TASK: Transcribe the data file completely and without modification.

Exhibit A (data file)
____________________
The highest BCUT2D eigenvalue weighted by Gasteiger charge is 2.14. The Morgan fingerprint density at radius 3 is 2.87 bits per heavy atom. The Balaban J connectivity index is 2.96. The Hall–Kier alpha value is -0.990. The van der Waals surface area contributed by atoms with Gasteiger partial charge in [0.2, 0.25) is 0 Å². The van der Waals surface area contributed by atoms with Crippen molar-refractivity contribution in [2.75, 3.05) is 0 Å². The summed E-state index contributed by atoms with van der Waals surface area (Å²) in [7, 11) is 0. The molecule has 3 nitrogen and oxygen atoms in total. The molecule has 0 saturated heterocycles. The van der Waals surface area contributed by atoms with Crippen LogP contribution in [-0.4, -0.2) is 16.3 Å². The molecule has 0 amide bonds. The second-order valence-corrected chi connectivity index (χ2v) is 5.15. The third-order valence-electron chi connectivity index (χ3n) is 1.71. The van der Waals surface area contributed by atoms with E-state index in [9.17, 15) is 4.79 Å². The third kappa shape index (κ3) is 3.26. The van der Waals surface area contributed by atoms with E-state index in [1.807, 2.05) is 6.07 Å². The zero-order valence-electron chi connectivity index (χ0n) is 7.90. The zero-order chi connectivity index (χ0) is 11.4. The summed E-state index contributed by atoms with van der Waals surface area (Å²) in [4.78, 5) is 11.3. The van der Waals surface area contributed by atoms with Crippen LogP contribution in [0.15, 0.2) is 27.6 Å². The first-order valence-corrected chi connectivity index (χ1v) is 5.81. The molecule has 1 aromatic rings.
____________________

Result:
The highest BCUT2D eigenvalue weighted by Gasteiger charge is 2.14. The Morgan fingerprint density at radius 3 is 2.87 bits per heavy atom. The Balaban J connectivity index is 2.96. The Hall–Kier alpha value is -0.990. The van der Waals surface area contributed by atoms with Gasteiger partial charge in [0.2, 0.25) is 0 Å². The van der Waals surface area contributed by atoms with Crippen molar-refractivity contribution in [2.75, 3.05) is 0 Å². The summed E-state index contributed by atoms with van der Waals surface area (Å²) in [7, 11) is 0. The molecule has 3 nitrogen and oxygen atoms in total. The molecule has 0 saturated heterocycles. The van der Waals surface area contributed by atoms with Crippen LogP contribution in [-0.4, -0.2) is 16.3 Å². The molecule has 0 amide bonds. The second-order valence-corrected chi connectivity index (χ2v) is 5.15. The third-order valence-electron chi connectivity index (χ3n) is 1.71. The van der Waals surface area contributed by atoms with E-state index in [9.17, 15) is 4.79 Å². The third kappa shape index (κ3) is 3.26. The van der Waals surface area contributed by atoms with E-state index in [1.807, 2.05) is 6.07 Å². The zero-order valence-electron chi connectivity index (χ0n) is 7.90. The zero-order chi connectivity index (χ0) is 11.4. The summed E-state index contributed by atoms with van der Waals surface area (Å²) in [4.78, 5) is 11.3. The van der Waals surface area contributed by atoms with Crippen LogP contribution in [0.15, 0.2) is 27.6 Å². The first-order valence-corrected chi connectivity index (χ1v) is 5.81. The molecule has 1 aromatic rings.